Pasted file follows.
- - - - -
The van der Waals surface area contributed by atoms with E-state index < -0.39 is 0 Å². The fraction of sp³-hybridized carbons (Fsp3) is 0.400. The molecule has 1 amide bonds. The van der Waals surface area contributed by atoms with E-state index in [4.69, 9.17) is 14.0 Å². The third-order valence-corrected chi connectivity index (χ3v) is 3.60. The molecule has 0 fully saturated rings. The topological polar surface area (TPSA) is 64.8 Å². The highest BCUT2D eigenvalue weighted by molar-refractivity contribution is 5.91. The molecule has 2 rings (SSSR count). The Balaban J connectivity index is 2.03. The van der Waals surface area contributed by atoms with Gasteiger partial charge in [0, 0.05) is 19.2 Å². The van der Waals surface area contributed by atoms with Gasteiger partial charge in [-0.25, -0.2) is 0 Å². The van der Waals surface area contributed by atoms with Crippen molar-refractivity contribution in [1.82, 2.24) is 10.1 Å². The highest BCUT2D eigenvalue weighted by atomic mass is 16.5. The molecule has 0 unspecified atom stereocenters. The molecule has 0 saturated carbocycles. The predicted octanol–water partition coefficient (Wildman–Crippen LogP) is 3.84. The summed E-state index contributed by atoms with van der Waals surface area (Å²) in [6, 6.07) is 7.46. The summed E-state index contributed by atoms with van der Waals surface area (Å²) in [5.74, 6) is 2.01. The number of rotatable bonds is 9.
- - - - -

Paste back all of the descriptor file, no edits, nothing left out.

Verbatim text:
The van der Waals surface area contributed by atoms with E-state index < -0.39 is 0 Å². The fraction of sp³-hybridized carbons (Fsp3) is 0.400. The molecule has 1 amide bonds. The van der Waals surface area contributed by atoms with E-state index in [4.69, 9.17) is 14.0 Å². The third-order valence-corrected chi connectivity index (χ3v) is 3.60. The molecule has 0 fully saturated rings. The topological polar surface area (TPSA) is 64.8 Å². The highest BCUT2D eigenvalue weighted by molar-refractivity contribution is 5.91. The molecule has 2 rings (SSSR count). The Balaban J connectivity index is 2.03. The van der Waals surface area contributed by atoms with Gasteiger partial charge in [0, 0.05) is 19.2 Å². The van der Waals surface area contributed by atoms with Gasteiger partial charge in [-0.25, -0.2) is 0 Å². The van der Waals surface area contributed by atoms with Crippen molar-refractivity contribution in [1.82, 2.24) is 10.1 Å². The highest BCUT2D eigenvalue weighted by atomic mass is 16.5. The molecule has 0 unspecified atom stereocenters. The molecule has 0 saturated carbocycles. The predicted octanol–water partition coefficient (Wildman–Crippen LogP) is 3.84. The summed E-state index contributed by atoms with van der Waals surface area (Å²) in [6, 6.07) is 7.46. The summed E-state index contributed by atoms with van der Waals surface area (Å²) in [5.74, 6) is 2.01. The number of rotatable bonds is 9.